To Donald Trump, Hindu Sena probably means nothing. Is it a new casino in Atlantic City? Actually, it is a militant
Hindu nationalist group in India that recently held a havan — a public prayer — in the heart of New Delhi for Trump's victory in November. Sena members smudged vermilion on the forehead of his posters, lit candles, and chanted Sanskrit shlokas — verses — from Hindu scriptures imploring Gods Shiva and Hanuman to bless his campaign.
This would be odd even if Trump spoke well of India. Instead, he habitually talks smack. India is still struggling to lift a third of its population from abject poverty, thanks in part to its four-decade-long self-imposed exile from global markets. But in Trump's book, it is "ripping off" America. He has promised to bring back outsourced "American jobs" (because, you know, jobs come endowed with nationalities and Americans shouldn't have to compete for them) and mocked the accent of Indian call center workers. What's more, he plans to make it harder for Indian IT companies such as Infosys to do business in America by making the high-tech H-1B visas they rely on more costly to use and harder to get.
So why are Hindu nationalists, usually so quick to take offense even when none was intended, burning incense for Trump — rather than effigies of him? One simple reason: He shares their antipathy towards Muslims. But its not my enemy's enemy is my friend kind of thing. As far as they are concerned, if the most successful country on the planet votes for Trump's anti-Muslim platform, it'll be a vindication of everything they've long believed but haven't been able to openly push.
America may survive the Trump presidency without degenerating into barbarism and bloodshed in this time of heightened worldwide religious tension. It has an established liberal democracy with firmly entrenched protections and norms of civilized behavior. But Hindu Sena's exultations suggest that it's an open question whether the developing world, especially a young and fractious democracy like India, can.
Hindu Sena is a fringe organization. But resentment against Muslims — about 14 percent or 170 million of the country's population — runs pretty deep in India's Hindu majority and bursts into spasms of anti-Muslim violence with disturbing regularity. Among the worst episodes occurred in the Indian state of Gujarat after 9/11 when anti-Muslim sentiment was rising in the world. Former U.S. President George Bush managed to contain passions and avoid mass violence against Muslims at the time. But a year later in Gujarat, where Indian Prime Minister Narendra Modi was then chief minister, Hindu goons, some associated with Modi's own party, unleashed unspeakable horrors, slaughtering more than a thousand innocent Muslim men, women, and children.
Modi, himself a Hindu nationalist, managed to get elected prime minister in 2014 despite the Gujarat pogrom. But it did leave a permanent stain on his record. The big question going forward, however, is what kind of treatment Muslims — and other religious minorities, most definitely including Christians — will receive under his administration.
He faces pressure from hardliners in his party such as the Hindu Sena to deal with Muslims and Christians harshly and constrain the constitutional space they have to practice their religion. Among the things that prevent him from obliging is that he has worked very hard to rehabilitate himself on the world stage after becoming an international pariah post-Gujarat (America and other Western countries even denied him travel visas at the time).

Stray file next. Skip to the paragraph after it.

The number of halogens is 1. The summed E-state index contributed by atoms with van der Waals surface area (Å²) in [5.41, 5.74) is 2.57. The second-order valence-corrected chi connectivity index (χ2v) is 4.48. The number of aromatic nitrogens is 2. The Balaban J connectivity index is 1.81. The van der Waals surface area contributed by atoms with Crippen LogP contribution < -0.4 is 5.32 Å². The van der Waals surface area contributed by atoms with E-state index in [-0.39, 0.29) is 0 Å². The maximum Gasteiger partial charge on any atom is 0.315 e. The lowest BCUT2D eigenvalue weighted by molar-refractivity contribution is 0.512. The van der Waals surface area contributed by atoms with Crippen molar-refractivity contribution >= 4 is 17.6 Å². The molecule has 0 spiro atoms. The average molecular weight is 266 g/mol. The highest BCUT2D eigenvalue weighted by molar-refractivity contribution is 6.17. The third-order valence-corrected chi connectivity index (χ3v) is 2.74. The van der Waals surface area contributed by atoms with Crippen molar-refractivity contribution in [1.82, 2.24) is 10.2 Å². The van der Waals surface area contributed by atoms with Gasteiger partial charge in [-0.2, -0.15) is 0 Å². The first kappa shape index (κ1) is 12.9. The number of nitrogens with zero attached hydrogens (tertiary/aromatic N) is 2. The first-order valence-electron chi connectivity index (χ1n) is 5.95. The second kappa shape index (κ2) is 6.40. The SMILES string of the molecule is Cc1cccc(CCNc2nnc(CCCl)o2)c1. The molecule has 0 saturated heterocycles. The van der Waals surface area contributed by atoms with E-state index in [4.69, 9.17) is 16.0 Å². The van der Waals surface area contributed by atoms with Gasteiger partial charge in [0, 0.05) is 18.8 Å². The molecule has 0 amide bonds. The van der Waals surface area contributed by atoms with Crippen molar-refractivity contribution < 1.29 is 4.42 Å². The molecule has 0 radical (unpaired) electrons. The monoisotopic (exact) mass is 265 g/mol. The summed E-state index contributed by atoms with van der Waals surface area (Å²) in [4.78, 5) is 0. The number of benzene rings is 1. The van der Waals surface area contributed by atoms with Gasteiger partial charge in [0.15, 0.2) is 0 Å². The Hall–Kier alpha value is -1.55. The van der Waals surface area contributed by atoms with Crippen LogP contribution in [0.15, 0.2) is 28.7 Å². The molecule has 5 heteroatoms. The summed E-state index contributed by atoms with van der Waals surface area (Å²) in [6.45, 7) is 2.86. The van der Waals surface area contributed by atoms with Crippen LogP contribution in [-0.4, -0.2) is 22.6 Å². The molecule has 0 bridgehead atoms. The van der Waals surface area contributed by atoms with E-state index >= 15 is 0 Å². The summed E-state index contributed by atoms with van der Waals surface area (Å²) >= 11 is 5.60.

But all bets will be off in Modi's India if Trump's draconian calls to ban Muslim travel and kill innocent relatives of terrorists get him elected in America. Such talk will wash away all of India's Hindu extremists past excesses and encourage their future program of chastening Muslims. Ditto for other majorities in other countries with their own beefs against their minorities.
But even that doesn't plumb the depths of the disaster that'll be the Trump presidency.
Countries don't necessarily look for moral approval from America to set their course. But America is still morally instructive not because it is an inherently noble country — how can that be when its history includes slavery, segregation, and Jim Crow? It is because it became spectacularly successful after it dealt with these sins — and in the process made material advancement synonymous with economic freedom, equality, democracy, individual rights, and humanity across the globe.
Trump's crude populism to Make America Great Again will sunder precisely this connection. It will send the message that a potentate who can force companies to make things in America, crack down on dissenters, and keep troublesome minorities in line will usher prosperity and stability — to hell with principles such as voluntary cooperation, trade, tolerance, and inclusiveness.
This will be a tragedy of epic proportions because it'll convey to these countries America's loss of confidence in its own model of success, suggesting that in the Hobbesian universe we live in, we are better off relying on a Leviathan to extract wealth from neighbors and maintain order at home. This is the opposite of what a world already reeling from the forces of cruelty and darkness needs right now.
American democracy is resilient and mature enough that Trump will likely lose his allure before he does too much damage. But India and other countries that are still in the process of fully institutionalizing liberal norms — and have lingering authoritarian longings — may pay a more profound and lasting price.
So if they want to pray and light candles for anything, it should be to never find out what demons a Trump presidency would unleash in them.
This column originally appeared in The Week